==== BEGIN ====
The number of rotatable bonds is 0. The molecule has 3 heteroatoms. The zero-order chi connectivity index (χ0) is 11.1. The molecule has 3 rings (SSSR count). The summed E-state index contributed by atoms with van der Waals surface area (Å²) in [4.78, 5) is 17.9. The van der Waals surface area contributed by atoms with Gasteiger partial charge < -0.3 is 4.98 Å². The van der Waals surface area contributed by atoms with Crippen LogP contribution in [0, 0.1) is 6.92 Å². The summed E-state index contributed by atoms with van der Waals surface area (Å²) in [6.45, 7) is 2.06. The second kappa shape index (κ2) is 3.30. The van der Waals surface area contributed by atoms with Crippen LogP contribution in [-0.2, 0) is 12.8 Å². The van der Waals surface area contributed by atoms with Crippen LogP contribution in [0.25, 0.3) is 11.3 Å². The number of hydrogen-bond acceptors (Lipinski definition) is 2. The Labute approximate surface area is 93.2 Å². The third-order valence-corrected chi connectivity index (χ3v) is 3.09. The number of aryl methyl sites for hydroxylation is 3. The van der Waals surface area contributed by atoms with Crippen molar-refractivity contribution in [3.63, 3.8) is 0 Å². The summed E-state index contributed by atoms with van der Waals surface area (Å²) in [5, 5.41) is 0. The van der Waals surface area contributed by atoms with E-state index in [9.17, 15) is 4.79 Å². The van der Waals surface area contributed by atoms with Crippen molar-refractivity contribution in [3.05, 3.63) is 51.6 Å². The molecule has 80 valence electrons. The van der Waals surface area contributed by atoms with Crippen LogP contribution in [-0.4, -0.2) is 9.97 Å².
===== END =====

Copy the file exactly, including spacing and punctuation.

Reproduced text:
The number of rotatable bonds is 0. The molecule has 3 heteroatoms. The zero-order chi connectivity index (χ0) is 11.1. The molecule has 3 rings (SSSR count). The summed E-state index contributed by atoms with van der Waals surface area (Å²) in [4.78, 5) is 17.9. The van der Waals surface area contributed by atoms with Gasteiger partial charge < -0.3 is 4.98 Å². The van der Waals surface area contributed by atoms with Crippen LogP contribution in [0, 0.1) is 6.92 Å². The summed E-state index contributed by atoms with van der Waals surface area (Å²) in [6.45, 7) is 2.06. The second kappa shape index (κ2) is 3.30. The van der Waals surface area contributed by atoms with Crippen LogP contribution in [-0.2, 0) is 12.8 Å². The van der Waals surface area contributed by atoms with Crippen LogP contribution in [0.25, 0.3) is 11.3 Å². The number of hydrogen-bond acceptors (Lipinski definition) is 2. The Labute approximate surface area is 93.2 Å². The third-order valence-corrected chi connectivity index (χ3v) is 3.09. The number of aryl methyl sites for hydroxylation is 3. The van der Waals surface area contributed by atoms with Crippen molar-refractivity contribution in [3.63, 3.8) is 0 Å². The summed E-state index contributed by atoms with van der Waals surface area (Å²) in [5, 5.41) is 0. The van der Waals surface area contributed by atoms with E-state index in [9.17, 15) is 4.79 Å². The van der Waals surface area contributed by atoms with Crippen molar-refractivity contribution in [3.05, 3.63) is 51.6 Å². The molecule has 80 valence electrons. The van der Waals surface area contributed by atoms with Crippen LogP contribution in [-0.4, -0.2) is 9.97 Å².